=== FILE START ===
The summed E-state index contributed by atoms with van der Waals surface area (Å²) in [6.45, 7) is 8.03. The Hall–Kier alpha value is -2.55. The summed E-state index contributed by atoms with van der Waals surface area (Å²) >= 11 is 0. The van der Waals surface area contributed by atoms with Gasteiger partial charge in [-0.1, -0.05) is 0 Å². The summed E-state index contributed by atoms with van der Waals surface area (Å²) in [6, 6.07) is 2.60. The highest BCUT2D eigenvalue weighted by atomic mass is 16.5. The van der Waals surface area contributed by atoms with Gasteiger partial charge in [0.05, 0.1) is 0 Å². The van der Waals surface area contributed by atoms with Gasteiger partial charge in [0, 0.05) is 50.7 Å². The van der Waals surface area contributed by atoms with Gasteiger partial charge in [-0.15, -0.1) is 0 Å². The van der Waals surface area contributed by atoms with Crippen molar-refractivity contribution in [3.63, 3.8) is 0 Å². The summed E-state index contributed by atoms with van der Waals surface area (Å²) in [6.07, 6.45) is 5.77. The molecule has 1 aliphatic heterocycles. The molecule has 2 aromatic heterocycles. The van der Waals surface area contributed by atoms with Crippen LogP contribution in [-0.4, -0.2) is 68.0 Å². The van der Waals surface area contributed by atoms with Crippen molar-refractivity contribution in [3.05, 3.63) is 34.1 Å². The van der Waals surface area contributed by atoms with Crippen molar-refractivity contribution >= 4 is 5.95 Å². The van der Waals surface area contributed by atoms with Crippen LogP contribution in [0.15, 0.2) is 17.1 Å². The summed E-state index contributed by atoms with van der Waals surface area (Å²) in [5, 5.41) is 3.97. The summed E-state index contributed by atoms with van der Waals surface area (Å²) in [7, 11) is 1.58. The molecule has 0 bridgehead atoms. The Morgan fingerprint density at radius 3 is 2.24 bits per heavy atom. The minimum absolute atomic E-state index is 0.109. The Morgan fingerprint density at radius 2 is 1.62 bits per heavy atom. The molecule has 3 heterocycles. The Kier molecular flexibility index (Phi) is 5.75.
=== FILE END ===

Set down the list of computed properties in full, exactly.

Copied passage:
The summed E-state index contributed by atoms with van der Waals surface area (Å²) in [6.45, 7) is 8.03. The Hall–Kier alpha value is -2.55. The summed E-state index contributed by atoms with van der Waals surface area (Å²) >= 11 is 0. The van der Waals surface area contributed by atoms with Gasteiger partial charge in [-0.1, -0.05) is 0 Å². The summed E-state index contributed by atoms with van der Waals surface area (Å²) in [6, 6.07) is 2.60. The highest BCUT2D eigenvalue weighted by atomic mass is 16.5. The van der Waals surface area contributed by atoms with Gasteiger partial charge in [0.05, 0.1) is 0 Å². The van der Waals surface area contributed by atoms with Gasteiger partial charge in [0, 0.05) is 50.7 Å². The van der Waals surface area contributed by atoms with Gasteiger partial charge in [-0.15, -0.1) is 0 Å². The van der Waals surface area contributed by atoms with Crippen molar-refractivity contribution in [3.63, 3.8) is 0 Å². The summed E-state index contributed by atoms with van der Waals surface area (Å²) in [6.07, 6.45) is 5.77. The molecule has 1 aliphatic heterocycles. The molecule has 2 aromatic heterocycles. The van der Waals surface area contributed by atoms with Crippen LogP contribution in [-0.4, -0.2) is 68.0 Å². The van der Waals surface area contributed by atoms with Crippen molar-refractivity contribution in [3.05, 3.63) is 34.1 Å². The van der Waals surface area contributed by atoms with Crippen molar-refractivity contribution >= 4 is 5.95 Å². The van der Waals surface area contributed by atoms with Crippen LogP contribution in [0.15, 0.2) is 17.1 Å². The summed E-state index contributed by atoms with van der Waals surface area (Å²) in [5, 5.41) is 3.97. The summed E-state index contributed by atoms with van der Waals surface area (Å²) in [7, 11) is 1.58. The molecule has 0 bridgehead atoms. The Morgan fingerprint density at radius 3 is 2.24 bits per heavy atom. The minimum absolute atomic E-state index is 0.109. The Morgan fingerprint density at radius 2 is 1.62 bits per heavy atom. The molecule has 3 heterocycles. The Kier molecular flexibility index (Phi) is 5.75.